Mama Confession: I hate parenting books.
Sure, I’ll read them, occasionally benefit from advice the authors work so hard to share with me. I respect the craft. The trouble with parenting books is that they are HOMEWORK – assigned reading designed to get me through the next parenting quiz and improve my score on the standardized test. My reading time is measured in precious milliseconds. Unless I need to triage a specific family emergency, I will grab a book that transports me far, far away from the cares of modern parenting.
When I think about books that inform my parenting style, it’s not the ones I devoured in a panic during my first pregnancy (Dr Sears, anyone?) Filled with useful facts, those books gathered dust once I was in the trenches of momhood. It was other books that etched a deeper mark on me, books I read when I was focused and my head not made of sleep-deprived swiss cheese. These books are sealed into the spine of my character, and the ideas they spark help me be the best mother I can be.
“The first step toward meaningful change is by far the easiest: stop buying it.”
When I first read Fast Food Nation a decade ago, I pretty much lived on processed and fast foods. I was single, working several jobs, and had no interest in how food got from wherever food was made into my hungry belly. This was the first book I read that challenged me to think hard about how my choices affected both my health and the agricultural industry. Nowadays, I don’t live a perfect clean food lifestyle, but I do at least question everything I give my children to eat. The lack of fast food options here in Vermont was is in the “pro” column when my family decided to move here. There is no question in my mind that my kids are healthier because I read this book.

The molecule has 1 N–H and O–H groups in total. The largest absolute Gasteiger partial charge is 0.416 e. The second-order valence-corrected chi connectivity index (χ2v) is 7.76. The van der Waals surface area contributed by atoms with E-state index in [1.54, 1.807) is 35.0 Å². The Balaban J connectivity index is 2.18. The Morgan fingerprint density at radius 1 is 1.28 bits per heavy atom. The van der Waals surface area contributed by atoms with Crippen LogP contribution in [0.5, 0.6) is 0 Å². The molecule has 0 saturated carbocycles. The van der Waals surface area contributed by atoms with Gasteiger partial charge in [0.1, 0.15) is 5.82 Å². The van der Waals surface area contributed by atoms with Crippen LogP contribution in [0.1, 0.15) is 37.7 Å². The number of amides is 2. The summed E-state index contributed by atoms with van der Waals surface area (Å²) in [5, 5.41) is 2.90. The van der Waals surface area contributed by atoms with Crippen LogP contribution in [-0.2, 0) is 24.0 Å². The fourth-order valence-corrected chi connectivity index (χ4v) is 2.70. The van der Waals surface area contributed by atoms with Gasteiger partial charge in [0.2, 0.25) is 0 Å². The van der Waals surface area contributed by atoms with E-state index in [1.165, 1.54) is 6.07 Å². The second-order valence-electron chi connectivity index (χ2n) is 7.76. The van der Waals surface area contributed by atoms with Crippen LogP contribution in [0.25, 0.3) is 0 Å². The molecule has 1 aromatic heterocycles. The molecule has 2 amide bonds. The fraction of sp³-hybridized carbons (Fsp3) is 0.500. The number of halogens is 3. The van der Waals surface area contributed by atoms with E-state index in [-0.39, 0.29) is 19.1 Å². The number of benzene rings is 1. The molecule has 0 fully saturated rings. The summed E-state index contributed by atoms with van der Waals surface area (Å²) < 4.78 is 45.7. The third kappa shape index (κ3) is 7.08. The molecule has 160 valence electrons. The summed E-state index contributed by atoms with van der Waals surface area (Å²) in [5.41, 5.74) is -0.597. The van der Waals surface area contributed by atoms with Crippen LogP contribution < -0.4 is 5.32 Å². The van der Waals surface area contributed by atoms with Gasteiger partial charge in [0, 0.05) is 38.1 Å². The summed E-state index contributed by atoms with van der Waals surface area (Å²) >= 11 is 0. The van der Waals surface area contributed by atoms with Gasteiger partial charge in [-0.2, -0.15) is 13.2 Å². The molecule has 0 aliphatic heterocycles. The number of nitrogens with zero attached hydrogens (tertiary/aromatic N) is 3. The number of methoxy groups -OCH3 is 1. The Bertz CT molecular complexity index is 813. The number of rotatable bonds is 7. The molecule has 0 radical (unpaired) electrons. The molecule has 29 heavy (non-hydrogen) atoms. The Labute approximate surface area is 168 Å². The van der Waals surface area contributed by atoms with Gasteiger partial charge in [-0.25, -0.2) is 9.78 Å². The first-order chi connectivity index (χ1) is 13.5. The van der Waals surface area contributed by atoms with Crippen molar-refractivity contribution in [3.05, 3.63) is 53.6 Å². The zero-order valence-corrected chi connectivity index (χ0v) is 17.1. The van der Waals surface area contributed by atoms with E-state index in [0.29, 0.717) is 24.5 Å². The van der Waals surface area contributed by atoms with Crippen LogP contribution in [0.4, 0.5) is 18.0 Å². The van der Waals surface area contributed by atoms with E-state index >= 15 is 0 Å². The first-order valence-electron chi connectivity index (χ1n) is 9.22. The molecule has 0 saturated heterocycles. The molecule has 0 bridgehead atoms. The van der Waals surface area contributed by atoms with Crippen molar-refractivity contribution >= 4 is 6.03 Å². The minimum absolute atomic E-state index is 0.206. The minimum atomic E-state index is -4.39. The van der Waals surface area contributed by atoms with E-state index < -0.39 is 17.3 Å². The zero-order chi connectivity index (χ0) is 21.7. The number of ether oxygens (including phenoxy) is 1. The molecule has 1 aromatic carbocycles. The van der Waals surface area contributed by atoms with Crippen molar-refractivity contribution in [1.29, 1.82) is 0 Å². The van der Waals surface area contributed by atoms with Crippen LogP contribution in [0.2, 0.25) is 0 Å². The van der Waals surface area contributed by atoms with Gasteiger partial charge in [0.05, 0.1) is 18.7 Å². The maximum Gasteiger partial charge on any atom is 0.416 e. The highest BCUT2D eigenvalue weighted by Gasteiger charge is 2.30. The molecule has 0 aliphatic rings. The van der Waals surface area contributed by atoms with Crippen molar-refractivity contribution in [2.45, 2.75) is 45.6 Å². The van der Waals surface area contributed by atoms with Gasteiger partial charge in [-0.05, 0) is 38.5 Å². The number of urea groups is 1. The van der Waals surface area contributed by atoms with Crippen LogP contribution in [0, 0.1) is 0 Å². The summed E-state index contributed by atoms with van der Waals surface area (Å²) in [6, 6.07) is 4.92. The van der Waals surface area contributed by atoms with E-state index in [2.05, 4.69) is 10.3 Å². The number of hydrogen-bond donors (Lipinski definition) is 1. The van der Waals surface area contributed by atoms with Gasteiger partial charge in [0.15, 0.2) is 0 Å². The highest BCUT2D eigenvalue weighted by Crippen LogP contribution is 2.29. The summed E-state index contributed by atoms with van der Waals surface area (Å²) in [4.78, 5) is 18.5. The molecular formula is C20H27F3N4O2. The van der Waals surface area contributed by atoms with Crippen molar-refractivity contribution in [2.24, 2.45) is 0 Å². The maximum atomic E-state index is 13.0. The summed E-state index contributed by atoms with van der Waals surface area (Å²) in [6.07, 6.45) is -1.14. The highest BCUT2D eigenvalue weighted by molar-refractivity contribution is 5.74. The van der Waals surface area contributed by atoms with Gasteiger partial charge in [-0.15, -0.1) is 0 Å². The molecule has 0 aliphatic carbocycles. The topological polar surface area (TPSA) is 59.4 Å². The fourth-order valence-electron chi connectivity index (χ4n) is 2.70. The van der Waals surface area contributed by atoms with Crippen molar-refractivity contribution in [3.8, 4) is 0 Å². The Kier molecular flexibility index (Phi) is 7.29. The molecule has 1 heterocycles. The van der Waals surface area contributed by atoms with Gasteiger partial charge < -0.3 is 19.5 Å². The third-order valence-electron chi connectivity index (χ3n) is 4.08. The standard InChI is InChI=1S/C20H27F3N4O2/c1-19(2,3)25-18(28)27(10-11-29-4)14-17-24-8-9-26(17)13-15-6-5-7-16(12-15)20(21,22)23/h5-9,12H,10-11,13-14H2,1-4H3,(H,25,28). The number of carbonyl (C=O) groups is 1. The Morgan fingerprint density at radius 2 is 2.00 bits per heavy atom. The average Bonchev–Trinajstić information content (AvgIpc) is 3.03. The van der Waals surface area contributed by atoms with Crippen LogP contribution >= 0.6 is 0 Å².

“Power is essentially amoral and one of the most important skills to acquire is the ability to see circumstances rather than good or evil.”
Let me be clear: I DO NOT LIKE THIS BOOK. It is full of cold-blooded political advice from history’s greatest monsters, better suited to the writer’s room at House of Cards than Mommy’s bedside table. And yet, when faced with a recalcitrant four year old, I often find myself thinking of Law 3: Conceal your Intentions, or Law 29: Plan All The Way To The End. The battle over cleaning bedrooms sometimes requires the bold schemings of Machiavelli. I’ll pick up this book every few months, read a passage on analyzing advantage, and plot new ways to convince little people to make better choices. Sometimes being a mom means being a superior dictator. Not proud, but true.
“If you couldn’t find any weirdness, maybe we’ll just have to make some!”
Calvin and Hobbes make me laugh. It is a laughter sharpened by recognizing my own childhood as a creative loner who had fierce adventures with imaginary friends. These days, Calvin and Hobbes remind me that the view from inside childhood is shaped by the prism of our desire to understand the world on our own terms. The frame of reference is completely different for a child who is still building their library of experience. I need to remember this every day, and make the world magical for my kiddos.